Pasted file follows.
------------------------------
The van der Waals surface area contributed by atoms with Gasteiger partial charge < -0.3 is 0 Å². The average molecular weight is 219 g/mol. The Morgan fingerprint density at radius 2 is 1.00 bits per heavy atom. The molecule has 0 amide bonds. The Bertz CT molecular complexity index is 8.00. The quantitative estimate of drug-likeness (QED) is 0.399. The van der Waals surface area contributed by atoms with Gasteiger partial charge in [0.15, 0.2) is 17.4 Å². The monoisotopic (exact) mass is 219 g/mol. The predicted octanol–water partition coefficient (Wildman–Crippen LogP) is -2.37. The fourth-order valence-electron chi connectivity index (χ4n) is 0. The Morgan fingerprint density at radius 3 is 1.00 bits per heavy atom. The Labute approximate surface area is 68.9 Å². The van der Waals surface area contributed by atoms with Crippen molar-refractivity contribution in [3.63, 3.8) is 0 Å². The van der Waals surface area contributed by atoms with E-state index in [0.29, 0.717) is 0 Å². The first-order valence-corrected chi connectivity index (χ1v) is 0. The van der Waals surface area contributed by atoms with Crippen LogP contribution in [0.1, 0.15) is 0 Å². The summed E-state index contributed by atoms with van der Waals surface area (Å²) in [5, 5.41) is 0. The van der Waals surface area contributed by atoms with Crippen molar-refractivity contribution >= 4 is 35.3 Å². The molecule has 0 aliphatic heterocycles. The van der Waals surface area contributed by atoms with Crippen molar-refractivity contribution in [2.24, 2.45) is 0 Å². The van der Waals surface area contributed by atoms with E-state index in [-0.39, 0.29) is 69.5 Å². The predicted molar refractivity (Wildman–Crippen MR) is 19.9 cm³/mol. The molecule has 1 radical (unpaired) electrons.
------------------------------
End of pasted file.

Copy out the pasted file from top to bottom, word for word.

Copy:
The van der Waals surface area contributed by atoms with Gasteiger partial charge < -0.3 is 0 Å². The average molecular weight is 219 g/mol. The Morgan fingerprint density at radius 2 is 1.00 bits per heavy atom. The molecule has 0 amide bonds. The Bertz CT molecular complexity index is 8.00. The quantitative estimate of drug-likeness (QED) is 0.399. The van der Waals surface area contributed by atoms with Gasteiger partial charge in [0.15, 0.2) is 17.4 Å². The monoisotopic (exact) mass is 219 g/mol. The predicted octanol–water partition coefficient (Wildman–Crippen LogP) is -2.37. The fourth-order valence-electron chi connectivity index (χ4n) is 0. The Morgan fingerprint density at radius 3 is 1.00 bits per heavy atom. The Labute approximate surface area is 68.9 Å². The van der Waals surface area contributed by atoms with Crippen molar-refractivity contribution in [3.63, 3.8) is 0 Å². The van der Waals surface area contributed by atoms with E-state index in [0.29, 0.717) is 0 Å². The first-order valence-corrected chi connectivity index (χ1v) is 0. The van der Waals surface area contributed by atoms with Crippen LogP contribution in [0.1, 0.15) is 0 Å². The summed E-state index contributed by atoms with van der Waals surface area (Å²) in [5, 5.41) is 0. The van der Waals surface area contributed by atoms with Crippen molar-refractivity contribution >= 4 is 35.3 Å². The molecule has 0 aliphatic heterocycles. The van der Waals surface area contributed by atoms with Crippen molar-refractivity contribution in [2.24, 2.45) is 0 Å². The van der Waals surface area contributed by atoms with E-state index in [-0.39, 0.29) is 69.5 Å². The predicted molar refractivity (Wildman–Crippen MR) is 19.9 cm³/mol. The molecule has 1 radical (unpaired) electrons.